How to Brew Kombucha with Maple Syrup
Most kombucha recipes will call for the use of processed white sugar for the source of sucrose during the first ferment. The kombucha SCOBY needs a form of sucrose to feed on during fermentation. White sugar is a cheap and readily available form of sweetening, so in that regard economy meets practicality.
Sometimes however, whether due to health concerns, desire for a different flavor profile, or large scale availability, one might wish to try an alternative form of sucrose, such as honey, molasses, stevia etc. Brewing with an alternative form of sucrose, while not outlined in most recipes, if done with care, is possible…and in some case, desired.
In this article we are going to show you how to make kombucha with maple syrup as the primary sugar source for your kombucha ferment. Maybe you love maple syrup and want to incorporate it into your kombucha hobby on a permanent basis, or maybe you just want a one time brew to sample the unique taste of a maple buch.
Either way, we will outline how to go about it, what to watch out for, and how to protect your culture in order to ensure that you do not lose your faithful SCOBY fermentation friend.
And of course, how to get the best tasting maple kombucha possible.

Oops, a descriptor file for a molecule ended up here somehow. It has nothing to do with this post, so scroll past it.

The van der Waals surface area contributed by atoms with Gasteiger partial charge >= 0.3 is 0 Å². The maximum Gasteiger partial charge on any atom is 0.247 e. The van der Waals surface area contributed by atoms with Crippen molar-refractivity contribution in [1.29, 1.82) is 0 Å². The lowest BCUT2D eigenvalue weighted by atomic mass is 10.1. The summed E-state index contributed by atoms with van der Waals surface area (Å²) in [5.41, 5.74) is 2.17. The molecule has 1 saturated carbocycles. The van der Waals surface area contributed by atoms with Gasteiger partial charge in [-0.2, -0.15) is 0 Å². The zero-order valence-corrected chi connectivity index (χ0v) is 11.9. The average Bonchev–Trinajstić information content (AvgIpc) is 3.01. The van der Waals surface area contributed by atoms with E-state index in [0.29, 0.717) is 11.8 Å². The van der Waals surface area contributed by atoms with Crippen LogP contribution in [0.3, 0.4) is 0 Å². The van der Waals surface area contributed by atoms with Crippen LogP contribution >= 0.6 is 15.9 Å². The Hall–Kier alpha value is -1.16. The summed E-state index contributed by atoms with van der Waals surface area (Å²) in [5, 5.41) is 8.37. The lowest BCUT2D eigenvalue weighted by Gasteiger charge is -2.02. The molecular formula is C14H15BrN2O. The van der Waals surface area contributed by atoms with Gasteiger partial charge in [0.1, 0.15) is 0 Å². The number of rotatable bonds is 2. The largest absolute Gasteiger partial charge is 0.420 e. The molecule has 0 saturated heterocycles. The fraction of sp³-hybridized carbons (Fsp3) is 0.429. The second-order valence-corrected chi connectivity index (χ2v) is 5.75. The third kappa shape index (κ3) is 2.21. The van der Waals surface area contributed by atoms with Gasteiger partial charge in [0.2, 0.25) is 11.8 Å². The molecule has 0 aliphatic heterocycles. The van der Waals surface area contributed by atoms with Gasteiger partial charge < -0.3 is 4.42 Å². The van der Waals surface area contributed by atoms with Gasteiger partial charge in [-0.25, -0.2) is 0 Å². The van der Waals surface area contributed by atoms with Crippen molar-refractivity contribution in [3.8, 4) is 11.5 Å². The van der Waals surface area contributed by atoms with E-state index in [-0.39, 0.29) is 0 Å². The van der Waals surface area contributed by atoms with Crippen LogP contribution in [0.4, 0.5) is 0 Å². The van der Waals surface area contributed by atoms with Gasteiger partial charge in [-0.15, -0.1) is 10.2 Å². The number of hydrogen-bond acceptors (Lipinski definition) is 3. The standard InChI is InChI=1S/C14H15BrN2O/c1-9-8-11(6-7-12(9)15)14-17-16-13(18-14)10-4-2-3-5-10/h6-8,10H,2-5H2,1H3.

Health Benefits of Maple Syrup
Maple syrup contains relatively high amounts of zinc and manganese, and trace amounts of calcium, iron and magnesium. It is also high in antioxidants, is thought to fight inflammatory diseases and cancer, and has a low score on the glycemic index. This means that maple syrup does not have as drastic an effect on the body’s blood sugar as levels as other refined forms of sucrose.
Although much of the sucrose in kombucha is used up during the fermentation process, there is usually some left over in the finished tea, especially if you prefer you kombucha slightly less tart and a bit more on the sweet side, and tend to stop it before too much of the sucrose has been processed away.
Yet another great thing about maple syrup is that it is by nature largely unprocessed! It is harvested straight from the tree, and that is basically the form in which one consumes it. The only processing which maple syrup undergoes is that some of the liquid in the maple tree sap is allowed to evaporate out to give a thicker, sweeter and more concentrated product – which is the maple syrup which we consume.